Kokuga is a very tough game. Yes, you can run away. Yes, you have a set of power-up cards on you at all times. But the odds are almost always stacked against you due to the slowness of your ship and the turret that sits upon it. Furthermore, your health doesn’t automatically refill, and you only have one life to make it through each level, plus the boss encounter that follows. If you take the harder tracks to the alternate endings, some of the levels are long and completely overwhelming. And that’s on the Normal settings. There are more challenging settings that seem to only limit your life further, but this just makes the tough situations that much tougher.

While I was able to overcome many of the levels in Kokuga, it was never easy and many times, it wasn’t fun either. Quite frankly, I still don’t know how to feel about the game. It’s not a bad or poorly designed game, but the pacing and control suck most of the energy out of the experience. Grinding through a particularly long and challenging level only to die at the boss and be forced to play it again quickly becomes a deterrent. I found this to be at odds with how games in the genre typically play out.

Kokuga does provide a spin on the genre that hasn’t been done before and that’s commendable. I’m not so sure I like it better than any other shoot-‘em-up I’ve played, but if you’re a veteran of this genre and you’re itching for something new, Kokuga just might be your jam. Everyone else is going to be in for a very rough ride and sticking to a more traditional twin-stick shooter is definitely a better choice.

Review Policy

In our reviews, we'll try not to bore you with minutiae of a game. Instead, we'll outline what makes the game good or bad, and focus on telling you whether or not it is worth your time as opposed to what button makes you jump.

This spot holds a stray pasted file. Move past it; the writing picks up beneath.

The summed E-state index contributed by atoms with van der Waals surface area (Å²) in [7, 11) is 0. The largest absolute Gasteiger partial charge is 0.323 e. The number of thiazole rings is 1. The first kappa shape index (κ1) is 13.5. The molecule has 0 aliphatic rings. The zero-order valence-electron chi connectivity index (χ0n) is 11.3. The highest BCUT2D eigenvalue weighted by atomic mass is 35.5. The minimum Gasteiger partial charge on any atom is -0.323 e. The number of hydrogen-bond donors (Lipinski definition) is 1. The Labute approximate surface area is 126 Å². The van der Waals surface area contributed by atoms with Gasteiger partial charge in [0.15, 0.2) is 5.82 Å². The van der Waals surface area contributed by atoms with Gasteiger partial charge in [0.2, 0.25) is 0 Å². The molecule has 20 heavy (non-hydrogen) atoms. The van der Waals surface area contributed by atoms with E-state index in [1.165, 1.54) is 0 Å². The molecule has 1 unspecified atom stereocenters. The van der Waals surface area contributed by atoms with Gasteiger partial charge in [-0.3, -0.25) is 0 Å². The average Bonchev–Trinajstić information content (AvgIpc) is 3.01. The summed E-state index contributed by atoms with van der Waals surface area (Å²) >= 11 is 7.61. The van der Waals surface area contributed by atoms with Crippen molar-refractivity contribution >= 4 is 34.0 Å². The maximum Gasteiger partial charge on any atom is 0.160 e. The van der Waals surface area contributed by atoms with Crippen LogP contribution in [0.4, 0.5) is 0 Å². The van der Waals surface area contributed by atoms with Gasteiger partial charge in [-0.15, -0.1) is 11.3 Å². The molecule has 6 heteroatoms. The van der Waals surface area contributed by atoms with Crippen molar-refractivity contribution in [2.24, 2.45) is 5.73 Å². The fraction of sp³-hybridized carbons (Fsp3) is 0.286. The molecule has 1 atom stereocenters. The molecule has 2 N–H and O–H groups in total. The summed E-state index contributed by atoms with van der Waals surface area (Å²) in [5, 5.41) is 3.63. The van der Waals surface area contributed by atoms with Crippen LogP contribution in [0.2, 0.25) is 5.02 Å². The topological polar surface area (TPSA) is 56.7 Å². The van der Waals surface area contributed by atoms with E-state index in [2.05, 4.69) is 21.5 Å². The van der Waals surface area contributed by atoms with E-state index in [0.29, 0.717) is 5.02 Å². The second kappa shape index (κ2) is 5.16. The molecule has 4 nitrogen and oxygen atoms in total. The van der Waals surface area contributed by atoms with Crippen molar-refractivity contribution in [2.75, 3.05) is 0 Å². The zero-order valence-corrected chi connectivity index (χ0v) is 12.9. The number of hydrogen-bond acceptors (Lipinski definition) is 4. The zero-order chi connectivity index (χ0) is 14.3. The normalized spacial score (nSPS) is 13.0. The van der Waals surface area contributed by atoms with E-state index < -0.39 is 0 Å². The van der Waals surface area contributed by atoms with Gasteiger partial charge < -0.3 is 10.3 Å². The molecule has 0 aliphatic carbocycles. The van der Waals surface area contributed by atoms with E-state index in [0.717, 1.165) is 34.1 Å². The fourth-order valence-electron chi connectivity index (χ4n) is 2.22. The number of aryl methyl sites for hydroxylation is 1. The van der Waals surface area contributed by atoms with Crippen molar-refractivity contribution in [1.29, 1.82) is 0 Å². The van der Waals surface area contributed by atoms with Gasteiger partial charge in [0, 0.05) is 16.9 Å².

We use a five-star rating system with intervals of .5. Below is an outline of what each score generally means:

All games that receive this score are standout games in their genre. All players should seek a way to play this game. While the score doesn't equate to perfection, it's the best any game could conceivably do.

These are above-average games that most players should consider purchasing. Nearly everyone will enjoy the game and given the proper audience, some may even love these games.

This is our middle-of-the-road ranking. Titles that receive three stars may not make a strong impression on the reviewer in either direction. These games may have some faults and some strong points but they average out to be a modest title that is at least worthy of rental for most.

Games that are awarded two stars are below average titles. Good ideas may be present, but execution is poor and many issues hinder the experience.

Though functional, a game that receives this score has major issues. There are little to no redeeming qualities and should be avoided by nearly all players.

A game that gets this score is fundamentally broken and should be avoided by everyone.



Matt Snee Staff Writer

08/17/2013 at 09:24 AM

damn, you're killing it with the reviews lately!

Travis Hawks Senior Editor

08/19/2013 at 10:51 AM

Despite your warnings I can't help but want to try this. I guess I should wait for a sale.


Nick DiMola Director

08/19/2013 at 10:54 AM

It's definitely not a bad game, just a bit too slow for me. I can see others really enjoying it, so I'd say give it a go.

Speaking of shmups - I really liked Liberation Maiden, which I know you weren't crazy about. Different strokes, I suppose.

Travis Hawks Senior Editor

08/19/2013 at 11:15 AM

It was definitely ok enough. It just got boring to me, especially the boss battles.